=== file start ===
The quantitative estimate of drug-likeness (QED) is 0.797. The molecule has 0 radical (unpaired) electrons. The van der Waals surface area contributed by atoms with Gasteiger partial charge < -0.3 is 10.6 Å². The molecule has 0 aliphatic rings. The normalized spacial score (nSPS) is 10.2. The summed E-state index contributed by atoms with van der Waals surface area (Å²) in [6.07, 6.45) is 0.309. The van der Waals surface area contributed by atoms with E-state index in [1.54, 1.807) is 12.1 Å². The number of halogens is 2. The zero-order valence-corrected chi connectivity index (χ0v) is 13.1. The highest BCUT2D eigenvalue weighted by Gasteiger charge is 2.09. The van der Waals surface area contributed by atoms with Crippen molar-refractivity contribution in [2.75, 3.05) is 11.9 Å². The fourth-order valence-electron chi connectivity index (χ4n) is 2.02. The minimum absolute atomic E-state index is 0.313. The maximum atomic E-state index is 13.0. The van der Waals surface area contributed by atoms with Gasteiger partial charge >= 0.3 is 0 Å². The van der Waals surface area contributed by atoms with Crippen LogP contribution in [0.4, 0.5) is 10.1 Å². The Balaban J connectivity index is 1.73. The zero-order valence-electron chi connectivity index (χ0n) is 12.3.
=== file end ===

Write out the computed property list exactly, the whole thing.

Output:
The quantitative estimate of drug-likeness (QED) is 0.797. The molecule has 0 radical (unpaired) electrons. The van der Waals surface area contributed by atoms with Gasteiger partial charge < -0.3 is 10.6 Å². The molecule has 0 aliphatic rings. The normalized spacial score (nSPS) is 10.2. The summed E-state index contributed by atoms with van der Waals surface area (Å²) in [6.07, 6.45) is 0.309. The van der Waals surface area contributed by atoms with E-state index in [1.54, 1.807) is 12.1 Å². The number of halogens is 2. The zero-order valence-corrected chi connectivity index (χ0v) is 13.1. The highest BCUT2D eigenvalue weighted by Gasteiger charge is 2.09. The van der Waals surface area contributed by atoms with Crippen molar-refractivity contribution in [2.75, 3.05) is 11.9 Å². The fourth-order valence-electron chi connectivity index (χ4n) is 2.02. The minimum absolute atomic E-state index is 0.313. The maximum atomic E-state index is 13.0. The van der Waals surface area contributed by atoms with Gasteiger partial charge >= 0.3 is 0 Å². The van der Waals surface area contributed by atoms with Crippen LogP contribution in [0.4, 0.5) is 10.1 Å². The Balaban J connectivity index is 1.73. The zero-order valence-electron chi connectivity index (χ0n) is 12.3.